T-DM1 in Breast Cancer: Improves Survival, Awaits Approval

Zosia Chustecka

August 28, 2012

August 28, 2012 — A novel twist on the targeted agent trastuzumab (Herceptin, Genentech/Roche), known as trastuzumab emtansine (or T-DM1), is a step closer to market.

Updated results from a pivotal trial of women with HER2-positive metastatic breast cancer show that the novel product is associated with a significant improvement in overall survival. The new data will be added to the approval application just submitted by Genentech in the United States and about to be submitted by Roche in Europe.

Approval is expected in mid-2013 in the United States and late in 2013 in Europe.

In T-DM1, the HER2-targeted antibody trastuzumab (Herceptin) is chemically linked to cytotoxin mertansine, a lethal poison. The antibody homes in on HER2 breast cancer cells, delivering the chemotherapy directly to the tumor, which reduces the risk for toxicity.

T-DM1 was evaluated in the large pivotal EMILIA trial of women with HER2-positive metastatic breast cancer who had previously been treated with trastuzumab and a taxane-based chemotherapy. These women were randomized to receive treatment with T-DM1 or with another HER2-targeted therapy, lapatinib (Tykerb, GlaxoSmithKline), plus chemotherapy with capecitabine (Xeloda, Roche).

Previous results from this trial showed that T-DM1 significantly improved progression-free survival, compared with the lapatinib/capecitabine combination. These results were presented a few months ago at the annual meeting of the American Society of Clinical Oncology, and were enthusiastically welcomed by breast cancer experts, as reported at that time by Medscape Medical News.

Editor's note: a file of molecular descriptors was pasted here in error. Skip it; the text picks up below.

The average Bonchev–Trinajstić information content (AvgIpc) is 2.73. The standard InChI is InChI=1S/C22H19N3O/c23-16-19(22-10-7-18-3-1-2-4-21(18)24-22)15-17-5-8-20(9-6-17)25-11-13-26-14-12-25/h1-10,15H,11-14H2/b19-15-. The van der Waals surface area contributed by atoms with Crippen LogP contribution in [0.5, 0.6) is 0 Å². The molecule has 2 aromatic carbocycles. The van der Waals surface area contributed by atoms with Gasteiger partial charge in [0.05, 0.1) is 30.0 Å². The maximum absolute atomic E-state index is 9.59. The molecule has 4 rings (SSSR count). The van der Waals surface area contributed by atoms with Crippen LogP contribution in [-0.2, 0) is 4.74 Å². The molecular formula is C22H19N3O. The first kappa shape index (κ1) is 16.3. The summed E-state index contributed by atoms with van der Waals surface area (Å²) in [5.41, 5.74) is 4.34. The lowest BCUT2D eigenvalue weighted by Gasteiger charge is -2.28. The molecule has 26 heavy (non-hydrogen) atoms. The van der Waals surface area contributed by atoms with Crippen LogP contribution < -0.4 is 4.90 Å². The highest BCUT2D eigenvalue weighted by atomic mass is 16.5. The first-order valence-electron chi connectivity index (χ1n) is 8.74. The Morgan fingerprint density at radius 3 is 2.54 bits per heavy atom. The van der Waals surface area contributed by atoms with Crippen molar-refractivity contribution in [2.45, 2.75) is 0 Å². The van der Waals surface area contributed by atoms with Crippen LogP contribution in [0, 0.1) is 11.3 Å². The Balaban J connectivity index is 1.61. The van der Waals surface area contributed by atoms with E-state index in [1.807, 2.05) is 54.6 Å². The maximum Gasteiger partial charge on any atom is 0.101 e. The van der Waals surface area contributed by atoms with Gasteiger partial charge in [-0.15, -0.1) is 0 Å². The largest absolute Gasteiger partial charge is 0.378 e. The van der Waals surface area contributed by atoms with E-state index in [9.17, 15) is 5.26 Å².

"This is a very different kind of therapy, much better tolerated and more active than some of our existing options for trastuzumab-refractory HER2-positive breast cancer," said Hal Burstein MD, associate professor at Harvard Medical School and medical oncologist at the Dana-Farber Cancer Institute in Boston, Massachusetts, at the time.

The original results for overall survival showed a trend toward superiority for T-DM1, but they did not reach statistical significance.

The data have now matured, and the difference in overall survival between T-DM1 and the lapatinib/capecitabine combination is now statistically significant, Genentech announced in a press release. The actual data showing the magnitude of improvement have not been released; it will be presented at an upcoming medical meeting, according to the company.

On the basis of the updated survival results, women in the trial who are taking lapatinib and capecitabine will now be offered crossover to T-DM1. In addition, Genentech plans to open an Expanded Access Program in the United States to provide, under certain circumstances, access to the product while the approval process in underway.

About 25% of all breast cancers are HER2-positive. The current data support the use of T-DM1 only as a second-line treatment in women with HER2-positive metastatic breast cancer who have already received trastuzumab and progressed. However, the companies are conducting another study (known as MARIANNE) to explore its use in the first-line setting.


Comments on Medscape are moderated and should be professional in tone and on topic. You must declare any conflicts of interest related to your comments and responses. Please see our Commenting Guide for further information. We reserve the right to remove posts at our sole discretion.